Once again this spring, hear the people sing from the wings of Overture Hall as an international blockbuster waving a big red flag returns for one day more (or five) to Madison.
There will be few empty chairs for the sold-out run of “Les Misérables,” which brings a heart full of love and stars in the making to audiences through Sunday. The show last came to Overture in 2011, with several local productions since.
At the end of the day (sorry, I’ll stop with the song references now), “Les Mis” is pure melodrama in the best way. Got a heartstring left, jaded theatergoer? “Mis” wants to tug it with plucky street urchins and waifish orphans, idealistic student soldiers and plaintive ballads of unrequited love.
At the story’s center, the cat-and-mouse game between the saintly ex-con Jean Valjean (gifted baritone Nick Cartell) and the rigid police inspector Javert (Josh Davis) still feels like a matchup for the ages. The actors are well-matched in intensity and skill, making the conflict spark.
This latest version of “Les Mis” was retouched and revived in 2014 by super-producer Cameron Mackintosh, the guy behind such bedazzled theatrical jewels as “The Phantom of the Opera,” “Miss Saigon,” “Cats” and “Mary Poppins.” This touring production leans into the over-the-top aesthetic that defined the biggest musicals of the mid-1980s.
This is a show that doesn’t build to a climax, it starts with one in Valjean’s reinvention soliloquy. Then it sees how many peaks it can pack into three hours.
Longtime “Les Mis” lovers will notice a little new music and dynamic staging by Laurence Connor and James Powell. Every move has its mirror, each tussle and tryst looks like part of a dance.
The cast makes striking stage pictures on the Parisian barricades, assembled in front of painterly backdrops inspired by “Miserables” author Victor Hugo’s own artwork. (As these are awfully dark, I suspect few are as abstract as they look.)
Composer Claude-Michel Schönberg penned a parade of impassioned ballads, and with few exceptions this cast sings like a dream. Mary Kate Moore has a megawatt mezzo soprano and a youthful freshness as the doomed factory worker Fantine.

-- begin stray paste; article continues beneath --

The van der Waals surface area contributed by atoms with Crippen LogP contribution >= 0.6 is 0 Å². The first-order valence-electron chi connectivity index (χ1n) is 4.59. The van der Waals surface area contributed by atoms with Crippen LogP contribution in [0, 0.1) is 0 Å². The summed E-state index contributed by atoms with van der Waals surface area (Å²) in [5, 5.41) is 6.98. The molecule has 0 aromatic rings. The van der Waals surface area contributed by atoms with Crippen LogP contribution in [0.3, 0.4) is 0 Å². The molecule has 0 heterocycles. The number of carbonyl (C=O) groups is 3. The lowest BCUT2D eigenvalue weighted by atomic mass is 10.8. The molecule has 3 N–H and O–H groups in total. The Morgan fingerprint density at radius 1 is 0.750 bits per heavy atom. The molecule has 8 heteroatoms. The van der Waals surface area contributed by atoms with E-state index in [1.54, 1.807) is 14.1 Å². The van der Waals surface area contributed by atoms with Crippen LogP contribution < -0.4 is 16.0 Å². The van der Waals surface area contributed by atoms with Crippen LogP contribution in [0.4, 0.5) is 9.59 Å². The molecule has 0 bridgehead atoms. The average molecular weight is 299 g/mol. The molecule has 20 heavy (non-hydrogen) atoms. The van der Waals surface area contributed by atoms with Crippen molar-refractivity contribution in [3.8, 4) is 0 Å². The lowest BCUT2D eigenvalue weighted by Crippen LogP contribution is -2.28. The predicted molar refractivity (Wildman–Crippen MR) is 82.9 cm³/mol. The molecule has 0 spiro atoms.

Cartell’s Valjean evolves from rockstar rough edges in the opening montage to a mature, powerful sound in time for “Who Am I?” and “Bring Him Home.” All the while, his articulation sounds crisp and careful.
Sporting Fabioesque blonde locks, Matt Shingledecker’s Enjolras could raise an army with one striking verse of “The People’s Song.” He’s marvelous.
As Eponine, the street smart anti-ingénue, Emily Bautista delivers a rich golden mezzo sound to contrast Cosette’s (Jillian Butler’s) silvery high soprano. Singing with both women, the pop-inflected style of Robert Ariza as Marius makes for a spine-tingling Act II trio.
Davis, as Javert, locates the inspector’s intensity but too often speak-sings his lines. And it was impossible to tell with J. Anthony Crane’s mercenary innkeeper Thernardier whether his gravelly delivery was deliberate or he’d lost his voice.
This (literally) dark, thoroughly theatrical “Les Mis” doesn’t traffic too much in nuance. It may feel a bit emotionally manipulative — do we need to watch a child die to understand the impact of revolution? And it can sound like all the songs have the same structure, even as Cartell’s glorious high notes sparkle.
Most impressive, perhaps, is that it’s been more than 30 years and “Les Mis” keeps turning over new leaves. I know I’m not on my own in my affection for this epic pop opera, especially when sung beautifully by such a powerhouse cast.
We do hear the people sing, and the message is the clear: “Les Miserables,” and the people's struggle it embodies, is not going anywhere.